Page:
But I agree with you, for a forum this one is grown up.

This here is the reason I stay on this forum. I enjoy the respect that everyone affords one another.

As for the beer - I'm always open to hopefully help people in the quest of making better beer. The exchange that Jim and I are having is exactly like what we do at the end of our club meetings. We have a private session called "If you really want to know". Some of our more experienced judges stick around after the meeting is officially over and anyone can come up and talk about their beer, what they intended, how it is perceived, the process the brewer used, what they may want to work on for next time, etc. I love this part - it's as much of a learning experience for the brewers as it is for me sometimes.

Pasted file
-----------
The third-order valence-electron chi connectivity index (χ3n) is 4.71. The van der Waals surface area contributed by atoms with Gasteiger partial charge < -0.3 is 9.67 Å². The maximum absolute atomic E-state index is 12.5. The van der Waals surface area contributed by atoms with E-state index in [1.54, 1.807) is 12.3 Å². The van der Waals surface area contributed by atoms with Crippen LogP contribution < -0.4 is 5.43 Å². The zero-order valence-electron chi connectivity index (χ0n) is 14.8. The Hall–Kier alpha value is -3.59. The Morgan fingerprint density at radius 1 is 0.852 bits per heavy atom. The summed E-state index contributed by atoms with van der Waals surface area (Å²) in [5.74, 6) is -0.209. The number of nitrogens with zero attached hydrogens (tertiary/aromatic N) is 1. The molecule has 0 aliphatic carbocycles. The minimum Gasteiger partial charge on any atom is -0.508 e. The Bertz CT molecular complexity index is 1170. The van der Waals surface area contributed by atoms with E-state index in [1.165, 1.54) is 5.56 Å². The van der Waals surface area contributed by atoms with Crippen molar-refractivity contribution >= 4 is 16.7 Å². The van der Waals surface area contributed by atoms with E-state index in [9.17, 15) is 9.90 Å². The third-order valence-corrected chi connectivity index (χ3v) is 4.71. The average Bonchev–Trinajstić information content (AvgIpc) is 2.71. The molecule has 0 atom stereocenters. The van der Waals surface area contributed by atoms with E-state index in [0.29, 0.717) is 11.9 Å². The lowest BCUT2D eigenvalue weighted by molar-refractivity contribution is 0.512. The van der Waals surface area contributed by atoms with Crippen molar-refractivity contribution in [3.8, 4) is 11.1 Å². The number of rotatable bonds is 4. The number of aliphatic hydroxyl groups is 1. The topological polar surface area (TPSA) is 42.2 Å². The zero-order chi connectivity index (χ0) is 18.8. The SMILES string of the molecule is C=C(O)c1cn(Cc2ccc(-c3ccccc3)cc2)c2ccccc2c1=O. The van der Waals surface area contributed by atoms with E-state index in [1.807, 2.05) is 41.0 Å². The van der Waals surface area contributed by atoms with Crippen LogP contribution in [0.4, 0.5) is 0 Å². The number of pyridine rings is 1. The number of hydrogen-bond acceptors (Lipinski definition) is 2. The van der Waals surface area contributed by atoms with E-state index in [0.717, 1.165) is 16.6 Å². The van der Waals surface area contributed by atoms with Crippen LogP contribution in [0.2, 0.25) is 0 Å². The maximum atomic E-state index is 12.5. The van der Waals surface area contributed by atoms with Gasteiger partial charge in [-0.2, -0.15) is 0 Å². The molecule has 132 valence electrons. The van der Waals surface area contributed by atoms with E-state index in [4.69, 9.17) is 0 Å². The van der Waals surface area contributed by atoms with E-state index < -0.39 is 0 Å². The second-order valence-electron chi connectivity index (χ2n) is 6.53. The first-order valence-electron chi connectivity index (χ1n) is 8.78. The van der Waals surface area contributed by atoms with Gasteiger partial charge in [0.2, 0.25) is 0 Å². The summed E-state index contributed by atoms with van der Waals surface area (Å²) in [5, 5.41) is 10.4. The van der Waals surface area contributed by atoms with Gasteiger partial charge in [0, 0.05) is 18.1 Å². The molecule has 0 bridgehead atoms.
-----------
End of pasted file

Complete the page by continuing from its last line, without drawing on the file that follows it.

Anyway - this forum is similar to my club. And that makes me happy.  :D
Amanda Burkemper
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Re: Swap-toberfest '15
« Reply #248 on: October 29, 2015, 01:27:49 PM »
One thing that a fellow judge and I were also discussing this weekend was the 'buttery' character of chardonnay and that there was likely a diacetyl component to it since there was a local brewery who aged a beer in chardonnay barrels that came across as a butter bomb.

I only get buttery in Chardonnay when Oaked. Stainless Chardonnays don't give me that.

Full disclosure: I don't drink Chardonnay at all, so I'm not sure if what wine drinkers are describing as buttery is the same thing.  IME, pedio produces a lot of diacetyl that doesn't get cleaned up without some other yeast or bug.

Offline AmandaK

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Re: Swap-toberfest '15
« Reply #249 on: October 29, 2015, 01:50:34 PM »